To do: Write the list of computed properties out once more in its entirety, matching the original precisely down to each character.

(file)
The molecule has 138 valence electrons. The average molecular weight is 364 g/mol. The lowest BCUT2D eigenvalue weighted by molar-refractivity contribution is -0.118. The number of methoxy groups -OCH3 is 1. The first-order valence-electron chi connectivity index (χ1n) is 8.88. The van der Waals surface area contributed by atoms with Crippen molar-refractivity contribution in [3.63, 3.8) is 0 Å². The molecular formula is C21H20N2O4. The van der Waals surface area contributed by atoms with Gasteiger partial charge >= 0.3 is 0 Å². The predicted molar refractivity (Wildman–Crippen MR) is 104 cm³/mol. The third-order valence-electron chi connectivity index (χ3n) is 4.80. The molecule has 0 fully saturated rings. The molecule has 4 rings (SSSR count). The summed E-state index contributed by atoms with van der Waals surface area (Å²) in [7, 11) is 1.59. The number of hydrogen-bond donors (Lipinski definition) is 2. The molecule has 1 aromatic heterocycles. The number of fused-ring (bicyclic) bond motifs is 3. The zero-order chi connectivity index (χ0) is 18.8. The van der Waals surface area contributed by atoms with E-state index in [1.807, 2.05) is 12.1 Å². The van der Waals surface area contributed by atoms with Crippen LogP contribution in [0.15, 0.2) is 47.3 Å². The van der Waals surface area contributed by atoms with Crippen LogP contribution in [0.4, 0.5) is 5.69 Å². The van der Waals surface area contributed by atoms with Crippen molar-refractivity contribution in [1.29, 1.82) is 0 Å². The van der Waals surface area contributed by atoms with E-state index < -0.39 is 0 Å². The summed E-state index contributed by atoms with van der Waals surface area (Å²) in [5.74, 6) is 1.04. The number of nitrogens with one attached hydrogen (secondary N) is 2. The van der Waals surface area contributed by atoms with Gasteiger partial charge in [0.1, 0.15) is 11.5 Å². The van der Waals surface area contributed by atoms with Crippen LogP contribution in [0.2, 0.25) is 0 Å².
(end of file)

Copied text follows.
The molecule has 138 valence electrons. The average molecular weight is 364 g/mol. The lowest BCUT2D eigenvalue weighted by molar-refractivity contribution is -0.118. The number of methoxy groups -OCH3 is 1. The first-order valence-electron chi connectivity index (χ1n) is 8.88. The van der Waals surface area contributed by atoms with Crippen molar-refractivity contribution in [3.63, 3.8) is 0 Å². The molecular formula is C21H20N2O4. The van der Waals surface area contributed by atoms with Gasteiger partial charge >= 0.3 is 0 Å². The predicted molar refractivity (Wildman–Crippen MR) is 104 cm³/mol. The third-order valence-electron chi connectivity index (χ3n) is 4.80. The molecule has 0 fully saturated rings. The molecule has 4 rings (SSSR count). The summed E-state index contributed by atoms with van der Waals surface area (Å²) in [7, 11) is 1.59. The number of hydrogen-bond donors (Lipinski definition) is 2. The molecule has 1 aromatic heterocycles. The number of fused-ring (bicyclic) bond motifs is 3. The zero-order chi connectivity index (χ0) is 18.8. The van der Waals surface area contributed by atoms with E-state index in [1.807, 2.05) is 12.1 Å². The van der Waals surface area contributed by atoms with Crippen LogP contribution in [0.15, 0.2) is 47.3 Å². The van der Waals surface area contributed by atoms with Crippen LogP contribution in [0.4, 0.5) is 5.69 Å². The van der Waals surface area contributed by atoms with Crippen molar-refractivity contribution in [1.29, 1.82) is 0 Å². The van der Waals surface area contributed by atoms with E-state index < -0.39 is 0 Å². The summed E-state index contributed by atoms with van der Waals surface area (Å²) in [5.74, 6) is 1.04. The number of nitrogens with one attached hydrogen (secondary N) is 2. The van der Waals surface area contributed by atoms with Gasteiger partial charge in [0.1, 0.15) is 11.5 Å². The van der Waals surface area contributed by atoms with Crippen LogP contribution in [0.2, 0.25) is 0 Å².